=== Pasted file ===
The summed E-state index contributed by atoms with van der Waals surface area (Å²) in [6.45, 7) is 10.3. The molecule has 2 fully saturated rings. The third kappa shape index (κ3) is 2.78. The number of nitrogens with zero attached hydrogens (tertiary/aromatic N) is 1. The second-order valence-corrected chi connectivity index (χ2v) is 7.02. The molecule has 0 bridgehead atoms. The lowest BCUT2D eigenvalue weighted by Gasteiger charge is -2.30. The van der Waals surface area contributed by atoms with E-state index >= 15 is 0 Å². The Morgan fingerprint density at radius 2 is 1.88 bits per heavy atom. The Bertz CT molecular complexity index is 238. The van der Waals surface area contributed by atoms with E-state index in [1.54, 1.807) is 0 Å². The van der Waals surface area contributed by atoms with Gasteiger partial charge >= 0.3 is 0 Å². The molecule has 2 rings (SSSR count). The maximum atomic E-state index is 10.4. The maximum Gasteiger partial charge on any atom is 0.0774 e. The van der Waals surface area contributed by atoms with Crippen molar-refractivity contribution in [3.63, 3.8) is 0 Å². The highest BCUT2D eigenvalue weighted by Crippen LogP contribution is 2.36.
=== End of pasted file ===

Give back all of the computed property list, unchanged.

The summed E-state index contributed by atoms with van der Waals surface area (Å²) in [6.45, 7) is 10.3. The molecule has 2 fully saturated rings. The third kappa shape index (κ3) is 2.78. The number of nitrogens with zero attached hydrogens (tertiary/aromatic N) is 1. The second-order valence-corrected chi connectivity index (χ2v) is 7.02. The molecule has 0 bridgehead atoms. The lowest BCUT2D eigenvalue weighted by Gasteiger charge is -2.30. The van der Waals surface area contributed by atoms with E-state index >= 15 is 0 Å². The Morgan fingerprint density at radius 2 is 1.88 bits per heavy atom. The Bertz CT molecular complexity index is 238. The van der Waals surface area contributed by atoms with E-state index in [1.54, 1.807) is 0 Å². The van der Waals surface area contributed by atoms with Gasteiger partial charge >= 0.3 is 0 Å². The molecule has 2 rings (SSSR count). The maximum atomic E-state index is 10.4. The maximum Gasteiger partial charge on any atom is 0.0774 e. The van der Waals surface area contributed by atoms with Crippen molar-refractivity contribution in [3.63, 3.8) is 0 Å². The highest BCUT2D eigenvalue weighted by Crippen LogP contribution is 2.36.